A group of entrepreneurs are lobbying city council to ease the regulations on food trucks in Halifax.

"Street food culture can make a vibrant city," said Natalie Chavarie.

She's behind Food Wolf, an upcoming Korean-Mexican food stand.

Food trucks are small, mobile, and cater to hundreds of hungry people, but can't operate between 4 a.m. and 9 a.m. in the city.

Now food truck operators are asking council to relax the regulated hours to allow for breakfast trucks. They're also asking to share spots during the day.

Nick Horne is one the entrepreneurs lobbying council. His Nomad Gourmet will have a smoker and serve pulled pork sandwiches.

"The nature of the budding industry is for the trucks to move around and serve in several different spots during the day," he said.

Sherryl Campell, owner of Soups On the Move, is already set up, but she also wants the city to review its food truck regulations.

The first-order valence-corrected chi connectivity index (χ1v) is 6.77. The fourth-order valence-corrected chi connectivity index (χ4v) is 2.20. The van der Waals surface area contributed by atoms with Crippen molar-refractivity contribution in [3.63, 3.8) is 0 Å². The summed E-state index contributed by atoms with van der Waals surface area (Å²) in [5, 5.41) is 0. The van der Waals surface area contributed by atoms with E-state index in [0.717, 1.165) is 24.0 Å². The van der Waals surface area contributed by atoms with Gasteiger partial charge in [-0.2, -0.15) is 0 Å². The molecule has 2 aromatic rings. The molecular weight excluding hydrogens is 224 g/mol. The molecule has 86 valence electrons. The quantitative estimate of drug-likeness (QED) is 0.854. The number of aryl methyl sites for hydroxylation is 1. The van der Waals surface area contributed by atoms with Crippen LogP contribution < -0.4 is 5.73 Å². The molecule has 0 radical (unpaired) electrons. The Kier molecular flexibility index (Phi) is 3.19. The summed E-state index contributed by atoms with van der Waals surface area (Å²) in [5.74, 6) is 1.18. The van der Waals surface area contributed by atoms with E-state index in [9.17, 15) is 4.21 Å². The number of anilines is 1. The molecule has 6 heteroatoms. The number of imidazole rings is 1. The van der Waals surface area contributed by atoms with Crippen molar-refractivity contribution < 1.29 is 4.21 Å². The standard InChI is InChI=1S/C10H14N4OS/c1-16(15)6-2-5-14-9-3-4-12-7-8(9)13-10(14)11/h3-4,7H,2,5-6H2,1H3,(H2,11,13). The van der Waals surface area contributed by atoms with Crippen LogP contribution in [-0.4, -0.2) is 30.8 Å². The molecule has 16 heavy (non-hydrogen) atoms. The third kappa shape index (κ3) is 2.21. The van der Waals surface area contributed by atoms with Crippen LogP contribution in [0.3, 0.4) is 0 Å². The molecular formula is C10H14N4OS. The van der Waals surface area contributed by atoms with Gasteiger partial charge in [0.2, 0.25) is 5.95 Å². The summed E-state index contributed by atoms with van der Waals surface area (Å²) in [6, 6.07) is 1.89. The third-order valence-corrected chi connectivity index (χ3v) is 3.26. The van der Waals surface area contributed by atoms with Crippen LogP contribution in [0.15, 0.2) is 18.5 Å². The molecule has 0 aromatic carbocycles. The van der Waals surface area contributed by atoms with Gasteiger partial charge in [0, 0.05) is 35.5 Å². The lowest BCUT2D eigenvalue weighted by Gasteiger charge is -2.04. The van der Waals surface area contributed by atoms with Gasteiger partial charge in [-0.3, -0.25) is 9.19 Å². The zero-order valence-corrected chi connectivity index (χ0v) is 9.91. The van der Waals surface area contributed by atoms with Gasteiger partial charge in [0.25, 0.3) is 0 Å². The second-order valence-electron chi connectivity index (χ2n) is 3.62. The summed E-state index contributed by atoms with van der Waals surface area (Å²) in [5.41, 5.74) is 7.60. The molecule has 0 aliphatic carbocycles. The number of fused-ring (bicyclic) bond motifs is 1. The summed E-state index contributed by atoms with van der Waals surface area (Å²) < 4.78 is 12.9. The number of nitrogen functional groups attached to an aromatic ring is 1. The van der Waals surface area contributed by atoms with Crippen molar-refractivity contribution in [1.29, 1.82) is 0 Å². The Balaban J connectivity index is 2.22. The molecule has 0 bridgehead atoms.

"It seems like Halifax stifles entrepreneurs. They don't want anything new, they don't want anything different, they don't want anything that doesn't conform. Food trucks aren't like that," she said.

Glenn Tait, owner of Bud the Spud, is happy with his location downtown, one of only six spots in the area.

Food  truck owners have to bid on spots. Tait's spot and the neighbouring space has increased from $5,000 to $15,000 in the last few years.

He says he doesn't think more trucks would be any threat to the fry business.

"There's lots of business for everybody and if other trucks want to come and give it a shot, that's fine with me," said Tait.

Tait won't say how much he paid for his spot this year.

Food trucks are competing for dinner service with restaurants, but the Restaurant Association of Nova Scotia has been monitoring the food truck industry in other cities. It says food trucks work as long as council keeps a level playing field for all food vendors.

Coun. Jennifer Watts will ask staff to look into the food truck issue next week.

"I think it's really kind of inspiring. (There's) a new direction in food trucks in terms of what they offer, and I think it also adds something to the street life," she said.

Chevarie and Horne hope to have their trucks on the road in the upcoming months.